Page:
Having published photo series dedicated to the Wadden Sea and Namibia, your focused your attention on Iceland – what was it that drew you to this country?
I’ve been to many countries, but there are few places on Earth that offer such an untouched and diverse natural landscape as Iceland. The natural power of the sea, the ice, fire and air have shaped not only the form and colours of the landscape, but also the island’s animals and people. Where else in the world can you drive through lava for a solid six hours without meeting another car? Where else do you find an unobstructed 100-kilometre view with not one house in sight?
For photographers, Iceland is a dream come true – as is evident from the great number of photo books it has inspired. What is it that sets your images apart?
As is apparent from my previous books, I am especially interested in the formations and textures of a landscape. This is what starts people dreaming. In my exhibitions, I have noticed time and again that viewers develop entirely different interpretations of the depicted forms and their possible origins. Many of the panoramas and postcard images in my books are there to provide a description of the natural structures’ surroundings.
Your main occupation is in the healthcare sector. How did you discover your passion for travel photography?
My previous career as a corporate consultant was characterised by facts, figures, observations and meetings in various companies; the objective was to formulate an understanding that would allow me to determine the appropriate course of action. In photography, I take a more creative approach to depicting landscapes and textures in a way that is pleasing to the viewer. What both pursuits have in common is probably my dedication to high quality standards, and a deep sense of personal fulfilment. Photography to me is passion and relaxation – even if some of my destinations involve arduous journeys. Seeing the final results always makes me feel that it was worth the effort.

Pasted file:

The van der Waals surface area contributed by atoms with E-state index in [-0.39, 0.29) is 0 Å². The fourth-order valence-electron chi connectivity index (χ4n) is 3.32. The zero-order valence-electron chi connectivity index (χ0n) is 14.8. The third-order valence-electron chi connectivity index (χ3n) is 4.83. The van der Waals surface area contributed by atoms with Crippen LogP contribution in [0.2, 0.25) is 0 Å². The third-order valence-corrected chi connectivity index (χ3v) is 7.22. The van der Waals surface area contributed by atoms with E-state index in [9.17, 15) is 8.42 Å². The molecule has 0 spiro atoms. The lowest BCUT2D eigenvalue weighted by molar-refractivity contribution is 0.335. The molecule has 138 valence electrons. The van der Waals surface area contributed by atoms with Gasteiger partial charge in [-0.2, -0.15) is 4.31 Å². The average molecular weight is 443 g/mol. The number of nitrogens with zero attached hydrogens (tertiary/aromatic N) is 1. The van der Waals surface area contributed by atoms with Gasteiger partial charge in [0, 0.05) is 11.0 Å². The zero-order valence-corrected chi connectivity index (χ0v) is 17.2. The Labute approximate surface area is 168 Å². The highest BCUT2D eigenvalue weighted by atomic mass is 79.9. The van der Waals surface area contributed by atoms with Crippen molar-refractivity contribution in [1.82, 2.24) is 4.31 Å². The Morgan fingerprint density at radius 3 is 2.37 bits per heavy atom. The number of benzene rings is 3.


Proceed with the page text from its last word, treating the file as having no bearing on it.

Which characteristics are you looking for if a certain place is to draw your attention?
It has to have some inherent magic, unusual formations and light conditions, and ideally be far from any major tourist crowds.
What equipment did you use, and how did it influence your approach when completing this project?
I’ve been photographing with Leica cameras for around thirty years. It all started with a Leica M; having worked with automatic cameras, I once again went back to consciously composing each image with attention to the light and the time of day, instead of just shooting away. My desire to create more large-format prints led me to the Leica S which, in addition to the supreme quality of its lenses, is also incredibly reliable. Most of the images featured in my books were taken with the Leica S. Even in poor climatic conditions, it has never let me down. I also added an SL body to my portfolio, for capturing fast moving subjects.